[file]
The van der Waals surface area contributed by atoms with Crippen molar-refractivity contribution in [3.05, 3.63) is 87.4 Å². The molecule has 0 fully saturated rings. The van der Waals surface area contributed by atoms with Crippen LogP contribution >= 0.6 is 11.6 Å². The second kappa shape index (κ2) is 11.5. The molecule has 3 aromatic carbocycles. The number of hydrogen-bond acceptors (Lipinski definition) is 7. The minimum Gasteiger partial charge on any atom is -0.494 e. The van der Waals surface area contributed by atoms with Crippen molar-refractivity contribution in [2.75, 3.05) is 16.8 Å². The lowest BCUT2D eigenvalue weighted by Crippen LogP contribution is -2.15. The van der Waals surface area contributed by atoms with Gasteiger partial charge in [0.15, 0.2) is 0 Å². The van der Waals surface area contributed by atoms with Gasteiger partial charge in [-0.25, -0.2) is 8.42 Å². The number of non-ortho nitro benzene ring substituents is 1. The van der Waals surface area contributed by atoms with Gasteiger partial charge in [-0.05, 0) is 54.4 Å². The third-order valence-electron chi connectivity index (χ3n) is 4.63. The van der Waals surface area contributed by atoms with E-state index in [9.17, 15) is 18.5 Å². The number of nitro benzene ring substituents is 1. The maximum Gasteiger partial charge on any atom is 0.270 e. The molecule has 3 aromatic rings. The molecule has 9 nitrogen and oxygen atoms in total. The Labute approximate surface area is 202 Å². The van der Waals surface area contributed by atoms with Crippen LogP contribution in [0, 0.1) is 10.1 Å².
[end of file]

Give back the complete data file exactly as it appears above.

The van der Waals surface area contributed by atoms with Crippen molar-refractivity contribution in [3.05, 3.63) is 87.4 Å². The molecule has 0 fully saturated rings. The van der Waals surface area contributed by atoms with Crippen LogP contribution >= 0.6 is 11.6 Å². The second kappa shape index (κ2) is 11.5. The molecule has 3 aromatic carbocycles. The number of hydrogen-bond acceptors (Lipinski definition) is 7. The minimum Gasteiger partial charge on any atom is -0.494 e. The van der Waals surface area contributed by atoms with Crippen molar-refractivity contribution in [2.75, 3.05) is 16.8 Å². The lowest BCUT2D eigenvalue weighted by Crippen LogP contribution is -2.15. The van der Waals surface area contributed by atoms with Gasteiger partial charge in [0.15, 0.2) is 0 Å². The van der Waals surface area contributed by atoms with Gasteiger partial charge in [-0.25, -0.2) is 8.42 Å². The number of non-ortho nitro benzene ring substituents is 1. The van der Waals surface area contributed by atoms with Gasteiger partial charge in [-0.05, 0) is 54.4 Å². The third-order valence-electron chi connectivity index (χ3n) is 4.63. The van der Waals surface area contributed by atoms with E-state index in [9.17, 15) is 18.5 Å². The number of nitro benzene ring substituents is 1. The maximum Gasteiger partial charge on any atom is 0.270 e. The molecule has 3 aromatic rings. The molecule has 9 nitrogen and oxygen atoms in total. The Labute approximate surface area is 202 Å². The van der Waals surface area contributed by atoms with Crippen LogP contribution in [0, 0.1) is 10.1 Å².